Feasibility and Sensitivity Studies for CLARREO: A new opportunity for climate monitoring from space

Lead Research Organisation: Imperial College London
Department Name: Dept of Physics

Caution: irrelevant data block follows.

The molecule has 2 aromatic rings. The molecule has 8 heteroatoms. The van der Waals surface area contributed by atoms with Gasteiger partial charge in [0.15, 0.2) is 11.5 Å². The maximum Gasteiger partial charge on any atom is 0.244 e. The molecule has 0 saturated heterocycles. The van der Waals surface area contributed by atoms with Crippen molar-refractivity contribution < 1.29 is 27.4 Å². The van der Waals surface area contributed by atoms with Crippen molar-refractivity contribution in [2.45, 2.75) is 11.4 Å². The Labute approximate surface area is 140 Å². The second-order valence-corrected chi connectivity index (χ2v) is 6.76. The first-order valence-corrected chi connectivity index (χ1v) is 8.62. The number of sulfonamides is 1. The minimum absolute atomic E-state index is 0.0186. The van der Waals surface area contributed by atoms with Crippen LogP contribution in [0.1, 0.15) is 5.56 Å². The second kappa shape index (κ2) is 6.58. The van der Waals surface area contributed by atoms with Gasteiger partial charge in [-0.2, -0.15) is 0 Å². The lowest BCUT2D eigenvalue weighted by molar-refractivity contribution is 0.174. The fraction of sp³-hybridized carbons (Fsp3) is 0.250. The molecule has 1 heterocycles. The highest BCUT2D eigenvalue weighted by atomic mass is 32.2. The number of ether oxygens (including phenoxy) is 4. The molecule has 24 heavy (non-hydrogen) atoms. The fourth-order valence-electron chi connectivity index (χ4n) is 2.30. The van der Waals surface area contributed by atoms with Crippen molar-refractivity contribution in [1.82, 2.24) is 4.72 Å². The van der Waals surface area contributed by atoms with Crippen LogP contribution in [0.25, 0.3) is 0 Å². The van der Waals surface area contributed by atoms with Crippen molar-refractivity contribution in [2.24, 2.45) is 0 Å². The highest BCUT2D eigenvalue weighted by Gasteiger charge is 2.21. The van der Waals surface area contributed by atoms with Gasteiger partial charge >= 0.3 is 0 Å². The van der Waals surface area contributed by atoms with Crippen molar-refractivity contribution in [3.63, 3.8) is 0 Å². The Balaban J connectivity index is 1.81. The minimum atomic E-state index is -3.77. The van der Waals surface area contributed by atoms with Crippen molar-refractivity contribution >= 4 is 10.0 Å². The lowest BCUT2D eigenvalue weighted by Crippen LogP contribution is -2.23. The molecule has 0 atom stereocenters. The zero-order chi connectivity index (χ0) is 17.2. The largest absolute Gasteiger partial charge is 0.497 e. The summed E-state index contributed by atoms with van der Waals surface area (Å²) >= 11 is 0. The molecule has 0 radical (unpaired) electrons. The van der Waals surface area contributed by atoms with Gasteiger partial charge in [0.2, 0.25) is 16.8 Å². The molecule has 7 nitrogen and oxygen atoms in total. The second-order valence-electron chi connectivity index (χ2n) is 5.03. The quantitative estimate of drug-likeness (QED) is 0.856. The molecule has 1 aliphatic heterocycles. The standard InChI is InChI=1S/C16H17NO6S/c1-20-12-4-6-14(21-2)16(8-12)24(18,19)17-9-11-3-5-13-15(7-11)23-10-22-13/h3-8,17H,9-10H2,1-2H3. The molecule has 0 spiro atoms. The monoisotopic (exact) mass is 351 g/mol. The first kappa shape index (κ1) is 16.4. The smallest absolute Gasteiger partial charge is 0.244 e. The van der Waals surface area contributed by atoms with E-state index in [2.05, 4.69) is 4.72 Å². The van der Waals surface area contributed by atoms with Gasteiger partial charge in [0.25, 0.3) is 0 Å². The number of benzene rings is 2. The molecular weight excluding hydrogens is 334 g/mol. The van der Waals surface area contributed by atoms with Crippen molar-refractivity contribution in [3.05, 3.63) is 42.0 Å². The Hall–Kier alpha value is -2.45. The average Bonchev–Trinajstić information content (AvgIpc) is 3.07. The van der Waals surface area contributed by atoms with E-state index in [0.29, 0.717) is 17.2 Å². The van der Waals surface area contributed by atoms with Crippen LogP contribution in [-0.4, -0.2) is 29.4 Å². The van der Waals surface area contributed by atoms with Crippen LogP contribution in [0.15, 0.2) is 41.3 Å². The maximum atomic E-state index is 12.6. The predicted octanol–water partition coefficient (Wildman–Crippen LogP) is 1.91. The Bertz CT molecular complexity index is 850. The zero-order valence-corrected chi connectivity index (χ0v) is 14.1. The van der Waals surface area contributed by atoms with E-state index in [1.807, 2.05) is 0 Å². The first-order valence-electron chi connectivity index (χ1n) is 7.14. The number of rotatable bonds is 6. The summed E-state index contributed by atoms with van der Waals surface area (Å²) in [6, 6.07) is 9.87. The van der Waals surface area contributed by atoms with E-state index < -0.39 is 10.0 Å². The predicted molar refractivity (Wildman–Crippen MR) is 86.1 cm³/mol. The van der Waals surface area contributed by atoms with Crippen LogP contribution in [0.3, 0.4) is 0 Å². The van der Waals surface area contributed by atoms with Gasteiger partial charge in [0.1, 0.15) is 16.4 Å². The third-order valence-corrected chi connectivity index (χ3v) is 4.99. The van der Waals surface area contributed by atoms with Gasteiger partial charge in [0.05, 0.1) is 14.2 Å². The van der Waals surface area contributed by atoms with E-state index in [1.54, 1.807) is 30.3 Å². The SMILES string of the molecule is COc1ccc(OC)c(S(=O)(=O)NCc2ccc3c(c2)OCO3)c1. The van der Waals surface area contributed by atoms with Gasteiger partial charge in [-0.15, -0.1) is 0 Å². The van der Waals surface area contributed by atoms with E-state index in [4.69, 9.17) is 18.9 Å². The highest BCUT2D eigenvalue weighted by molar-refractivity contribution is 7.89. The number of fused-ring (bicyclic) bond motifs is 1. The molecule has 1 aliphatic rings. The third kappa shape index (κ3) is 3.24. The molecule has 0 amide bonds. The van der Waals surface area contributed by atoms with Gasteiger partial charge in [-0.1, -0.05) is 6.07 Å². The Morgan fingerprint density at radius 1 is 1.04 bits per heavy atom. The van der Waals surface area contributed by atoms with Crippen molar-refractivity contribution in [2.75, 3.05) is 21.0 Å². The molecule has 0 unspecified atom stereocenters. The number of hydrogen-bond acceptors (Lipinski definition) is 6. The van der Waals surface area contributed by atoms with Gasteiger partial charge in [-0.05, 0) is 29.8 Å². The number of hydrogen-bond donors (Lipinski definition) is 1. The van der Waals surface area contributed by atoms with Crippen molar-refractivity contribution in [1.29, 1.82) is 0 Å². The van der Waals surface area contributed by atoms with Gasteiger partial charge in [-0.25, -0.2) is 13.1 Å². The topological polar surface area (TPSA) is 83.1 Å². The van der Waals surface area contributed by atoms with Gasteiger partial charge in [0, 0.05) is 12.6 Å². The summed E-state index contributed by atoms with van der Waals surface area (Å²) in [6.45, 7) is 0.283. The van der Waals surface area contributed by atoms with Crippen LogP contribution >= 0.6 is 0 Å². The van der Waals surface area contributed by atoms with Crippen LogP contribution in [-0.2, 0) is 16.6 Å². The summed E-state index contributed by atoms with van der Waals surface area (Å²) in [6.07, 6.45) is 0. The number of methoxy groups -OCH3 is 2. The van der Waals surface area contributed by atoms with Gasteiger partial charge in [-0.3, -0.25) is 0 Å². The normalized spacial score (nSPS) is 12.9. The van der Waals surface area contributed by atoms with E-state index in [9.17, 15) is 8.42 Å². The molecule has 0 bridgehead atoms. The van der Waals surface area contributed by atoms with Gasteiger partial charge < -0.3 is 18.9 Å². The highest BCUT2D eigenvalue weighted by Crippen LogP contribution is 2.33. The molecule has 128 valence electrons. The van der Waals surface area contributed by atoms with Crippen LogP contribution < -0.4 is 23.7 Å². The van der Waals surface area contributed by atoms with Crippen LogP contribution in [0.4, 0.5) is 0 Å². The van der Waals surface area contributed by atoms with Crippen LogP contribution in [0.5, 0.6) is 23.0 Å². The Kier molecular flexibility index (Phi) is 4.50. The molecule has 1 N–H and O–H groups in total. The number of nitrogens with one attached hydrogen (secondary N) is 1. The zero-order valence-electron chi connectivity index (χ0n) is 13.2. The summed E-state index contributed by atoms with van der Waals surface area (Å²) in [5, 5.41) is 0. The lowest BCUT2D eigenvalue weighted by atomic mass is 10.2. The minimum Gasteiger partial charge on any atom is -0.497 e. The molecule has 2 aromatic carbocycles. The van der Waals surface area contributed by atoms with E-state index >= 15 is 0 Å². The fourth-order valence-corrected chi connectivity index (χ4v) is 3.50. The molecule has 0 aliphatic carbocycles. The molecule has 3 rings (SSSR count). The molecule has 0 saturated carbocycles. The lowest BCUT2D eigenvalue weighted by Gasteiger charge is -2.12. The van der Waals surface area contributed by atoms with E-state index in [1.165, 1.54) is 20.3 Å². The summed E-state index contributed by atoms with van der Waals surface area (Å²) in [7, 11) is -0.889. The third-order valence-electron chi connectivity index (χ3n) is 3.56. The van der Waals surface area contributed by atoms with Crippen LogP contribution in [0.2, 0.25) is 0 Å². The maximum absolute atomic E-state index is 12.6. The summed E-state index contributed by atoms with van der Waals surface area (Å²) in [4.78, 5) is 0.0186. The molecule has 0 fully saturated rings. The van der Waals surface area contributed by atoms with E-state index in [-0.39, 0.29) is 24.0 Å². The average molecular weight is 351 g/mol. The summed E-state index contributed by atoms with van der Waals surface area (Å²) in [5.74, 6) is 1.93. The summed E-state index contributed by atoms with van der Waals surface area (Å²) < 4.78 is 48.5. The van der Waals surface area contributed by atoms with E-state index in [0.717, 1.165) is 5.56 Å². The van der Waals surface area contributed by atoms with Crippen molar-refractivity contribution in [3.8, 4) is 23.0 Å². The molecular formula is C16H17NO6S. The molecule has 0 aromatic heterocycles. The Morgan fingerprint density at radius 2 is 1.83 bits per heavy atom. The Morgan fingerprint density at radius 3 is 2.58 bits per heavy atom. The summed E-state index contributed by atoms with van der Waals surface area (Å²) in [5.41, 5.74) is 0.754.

The work we propose to undertake here will assist colleagues in the USA in the design of a new mission that will make extremely accurate observations of the Earth's climate from space, which can ultimately be used to improve our ability to predict (model) the future climate. The Earth's climate system represents a balance, when seen from space, between the incoming energy from our Sun (solar energy), which heats the Earth, and the outgoing infrared (IR) energy, the loss of which cools the Earth. Visible light is composed of many different colours, or wavelengths, and this is also true for the solar and IR energy. By making measurements of the relative amounts of energy at different wavelengths (spectral signatures or fingerprints), using a spectrometer, it is possible to determine the current state of the climate. Just as we have individual fingerprints, important climate variables have their own individual spectral signatures. Therefore, by measuring these spectral signatures at different times and comparing them, it is possible to understand how the climate has changed over that time period. Current spectrometers do exist, but have limitations in terms of their accuracy or sampling. It is intended that the new mission proposed here will sample the entire Earth with sufficient accuracy for the first time for the measurements to be used as a rigorous test of the ability of our current climate models to represent the current climate, and hence better predict future changes. Resources are limited, so it is essential that we specify exactly how these measurements are made. The most important points to consider are the accuracy of the measurements, the time between making measurements over the same area of the Earth, and how detailed these measurements are. The series of studies we propose here will enable us to determine the minimum requirements of the measurements that will be needed to achieve the goal of detecting decadal scale climate change, and attributing the changes seen to specific causes. These studies will enable us to advise our NASA colleagues as to the composition of the mission, in terms of the number of satellites required, the frequency and detail (spectral resolution) of the measurements made and the accuracies required. In addition, we also propose to build a UK CLARREO Project Team of interested UK parties to facilitate greater involvement in the US-led project across the UK as a whole.


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